Alex Prager is a Filmmaker, with Despair.
Art world darling Alex Prager is moving on to moving pictures with famous actresses. Here’s her first short film, Despair, which employs many of the visual cues we’re used to from Prager.
What do you think? Sink or Swim? Click on the image to see the video, and read the synopsis below, from The Nowness.
From The Nowness:
Photographer Alex Prager Turns Director With This 50s Chiller
The setting: 1960s Los Angeles. Inside a phone booth stands a beautiful woman wearing the portentous femme fatale uniform of red lipstick and high heels. Bright and eerie, it’s picture-perfection. In her first short film, LA-based photographer Alex Prager is going for pure, cinematic melodrama, hoping to catch just one emotion—despair—through her chilling juxtaposition of dreamy Americana aesthetics and back-story brimming with overstated tragedy. Set to a score by composer Ali Helnwein and starring model and actress Bryce Dallas Howard, the film takes its cues from the opening of Charles Laughton’s Night of the Hunter (1955), and the Hans Christian Andersen-inspired 1948 ballet The Red Shoes. According to Prager, Despair was conceived as a living, full-sensory version of her photographic work, which has previously been exhibited at M+B Gallery in Los Angeles, Yancey Richardson in New York and Michael Hoppen in London.
“I’d like to show the before, now and after of one of my images––that’s really the concept of the film,” she says. Accustomed to running a one-woman show on her shoots, where she usually plays photographer, stylist, set-designer and everything in between, Prager was ensnared by the collaborative nature of creating a film. “It’s like taking every art medium and melding it into one,” she says. “It’s incredible!” As for working with Howard, a fast-rising talent (and the daughter of director Ron Howard) best known for her performances in M. Night Shyamalan’s The Village and Lady in the Water, Prager credits fate for bringing them together. She knew it could be no one but the fair-skinned beauty after deciding the role called for a redhead with serious acting chops. Howard’s graceful, porcelain-like look seems to embody one of Prager’s defining characteristics as an artist—her unabashed love for, and understanding of, color.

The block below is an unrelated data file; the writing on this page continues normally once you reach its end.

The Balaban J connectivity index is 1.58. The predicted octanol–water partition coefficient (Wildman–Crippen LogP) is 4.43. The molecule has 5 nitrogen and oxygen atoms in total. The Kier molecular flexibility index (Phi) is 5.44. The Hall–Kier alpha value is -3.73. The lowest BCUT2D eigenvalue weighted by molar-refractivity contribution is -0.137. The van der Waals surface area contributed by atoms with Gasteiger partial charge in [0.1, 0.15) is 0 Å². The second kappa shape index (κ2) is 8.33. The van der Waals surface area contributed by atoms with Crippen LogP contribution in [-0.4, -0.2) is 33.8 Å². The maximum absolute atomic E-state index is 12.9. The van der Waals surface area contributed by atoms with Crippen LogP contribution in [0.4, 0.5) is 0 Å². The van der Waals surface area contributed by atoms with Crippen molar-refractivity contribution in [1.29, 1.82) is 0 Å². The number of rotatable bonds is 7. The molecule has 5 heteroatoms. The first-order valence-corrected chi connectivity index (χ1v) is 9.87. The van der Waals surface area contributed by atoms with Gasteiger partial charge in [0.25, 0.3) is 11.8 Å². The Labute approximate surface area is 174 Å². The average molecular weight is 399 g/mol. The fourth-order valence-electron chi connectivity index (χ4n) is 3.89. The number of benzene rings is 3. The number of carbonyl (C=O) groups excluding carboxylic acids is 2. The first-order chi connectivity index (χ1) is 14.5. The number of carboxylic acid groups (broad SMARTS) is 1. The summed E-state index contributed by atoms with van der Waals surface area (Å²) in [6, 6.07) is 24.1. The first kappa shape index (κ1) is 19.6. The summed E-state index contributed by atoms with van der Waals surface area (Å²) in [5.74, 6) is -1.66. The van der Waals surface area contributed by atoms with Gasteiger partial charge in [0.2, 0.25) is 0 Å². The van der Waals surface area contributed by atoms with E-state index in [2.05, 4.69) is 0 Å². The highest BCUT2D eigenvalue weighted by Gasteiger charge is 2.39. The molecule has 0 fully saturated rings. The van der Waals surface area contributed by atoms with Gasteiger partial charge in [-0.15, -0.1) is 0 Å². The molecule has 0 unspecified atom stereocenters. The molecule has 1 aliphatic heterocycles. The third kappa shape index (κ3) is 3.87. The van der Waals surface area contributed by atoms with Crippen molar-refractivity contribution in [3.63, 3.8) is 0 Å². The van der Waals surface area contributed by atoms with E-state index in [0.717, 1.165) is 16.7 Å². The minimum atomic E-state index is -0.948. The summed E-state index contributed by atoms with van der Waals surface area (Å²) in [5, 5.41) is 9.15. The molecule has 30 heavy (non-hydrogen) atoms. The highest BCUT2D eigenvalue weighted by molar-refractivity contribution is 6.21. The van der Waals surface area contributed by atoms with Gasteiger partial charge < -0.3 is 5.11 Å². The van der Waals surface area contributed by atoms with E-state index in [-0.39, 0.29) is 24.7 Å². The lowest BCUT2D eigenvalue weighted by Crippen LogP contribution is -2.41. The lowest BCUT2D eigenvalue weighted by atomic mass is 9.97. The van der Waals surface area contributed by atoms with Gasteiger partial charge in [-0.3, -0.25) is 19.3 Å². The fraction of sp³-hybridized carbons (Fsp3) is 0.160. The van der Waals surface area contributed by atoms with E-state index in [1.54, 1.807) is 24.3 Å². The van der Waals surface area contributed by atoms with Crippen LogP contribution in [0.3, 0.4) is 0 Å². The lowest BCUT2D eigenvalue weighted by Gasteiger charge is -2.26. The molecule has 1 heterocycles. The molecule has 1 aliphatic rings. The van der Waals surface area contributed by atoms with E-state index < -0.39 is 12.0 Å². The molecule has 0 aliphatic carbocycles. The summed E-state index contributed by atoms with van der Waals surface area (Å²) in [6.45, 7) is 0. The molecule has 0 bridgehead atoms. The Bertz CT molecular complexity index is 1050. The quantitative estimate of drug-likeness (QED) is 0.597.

As for suspense: one of the stills from the four-minute film is headed to the prestiguous MoMA this September for the group show New Photography 2010, where Prager is exhibiting alongside Elad Lassry, Roe Ethridge and Amanda Ross-Ho. Film stills from Despair are currently being exhibited and sold exclusively by Michael Hoppen Contemporary in London.
Here a bonus behind the scenes chat with Prager I found on the internets. There are wigs.